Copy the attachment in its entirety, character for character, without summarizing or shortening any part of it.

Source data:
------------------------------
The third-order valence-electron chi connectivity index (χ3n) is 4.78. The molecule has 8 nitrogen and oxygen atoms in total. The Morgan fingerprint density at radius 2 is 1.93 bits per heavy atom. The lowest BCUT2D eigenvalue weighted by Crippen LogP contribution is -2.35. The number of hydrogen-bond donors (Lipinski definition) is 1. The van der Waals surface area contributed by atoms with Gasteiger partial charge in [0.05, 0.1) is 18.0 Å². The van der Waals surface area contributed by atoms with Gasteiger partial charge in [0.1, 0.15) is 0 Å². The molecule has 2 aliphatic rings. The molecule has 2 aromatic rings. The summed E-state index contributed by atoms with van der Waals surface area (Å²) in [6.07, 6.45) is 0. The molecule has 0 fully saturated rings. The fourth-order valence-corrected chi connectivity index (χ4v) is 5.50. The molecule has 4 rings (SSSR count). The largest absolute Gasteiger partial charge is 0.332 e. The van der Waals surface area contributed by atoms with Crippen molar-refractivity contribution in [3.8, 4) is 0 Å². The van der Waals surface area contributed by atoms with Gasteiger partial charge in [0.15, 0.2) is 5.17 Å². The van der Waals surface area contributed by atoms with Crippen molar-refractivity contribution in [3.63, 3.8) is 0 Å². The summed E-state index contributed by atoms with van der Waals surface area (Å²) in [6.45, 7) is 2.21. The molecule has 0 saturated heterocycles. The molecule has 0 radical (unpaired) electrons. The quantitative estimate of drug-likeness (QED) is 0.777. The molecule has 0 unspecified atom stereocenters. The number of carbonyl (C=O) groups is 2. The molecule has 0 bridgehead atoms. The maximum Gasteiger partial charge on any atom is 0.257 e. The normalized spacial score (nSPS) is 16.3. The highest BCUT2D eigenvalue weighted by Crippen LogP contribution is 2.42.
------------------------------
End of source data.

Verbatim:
The third-order valence-electron chi connectivity index (χ3n) is 4.78. The molecule has 8 nitrogen and oxygen atoms in total. The Morgan fingerprint density at radius 2 is 1.93 bits per heavy atom. The lowest BCUT2D eigenvalue weighted by Crippen LogP contribution is -2.35. The number of hydrogen-bond donors (Lipinski definition) is 1. The van der Waals surface area contributed by atoms with Gasteiger partial charge in [0.05, 0.1) is 18.0 Å². The van der Waals surface area contributed by atoms with Gasteiger partial charge in [0.1, 0.15) is 0 Å². The molecule has 2 aliphatic rings. The molecule has 2 aromatic rings. The summed E-state index contributed by atoms with van der Waals surface area (Å²) in [6.07, 6.45) is 0. The molecule has 0 fully saturated rings. The fourth-order valence-corrected chi connectivity index (χ4v) is 5.50. The molecule has 4 rings (SSSR count). The largest absolute Gasteiger partial charge is 0.332 e. The van der Waals surface area contributed by atoms with Crippen molar-refractivity contribution in [3.8, 4) is 0 Å². The van der Waals surface area contributed by atoms with Gasteiger partial charge in [0.15, 0.2) is 5.17 Å². The van der Waals surface area contributed by atoms with Crippen molar-refractivity contribution in [3.63, 3.8) is 0 Å². The summed E-state index contributed by atoms with van der Waals surface area (Å²) in [6.45, 7) is 2.21. The molecule has 0 saturated heterocycles. The molecule has 0 radical (unpaired) electrons. The quantitative estimate of drug-likeness (QED) is 0.777. The molecule has 0 unspecified atom stereocenters. The number of carbonyl (C=O) groups is 2. The molecule has 0 bridgehead atoms. The maximum Gasteiger partial charge on any atom is 0.257 e. The normalized spacial score (nSPS) is 16.3. The highest BCUT2D eigenvalue weighted by Crippen LogP contribution is 2.42.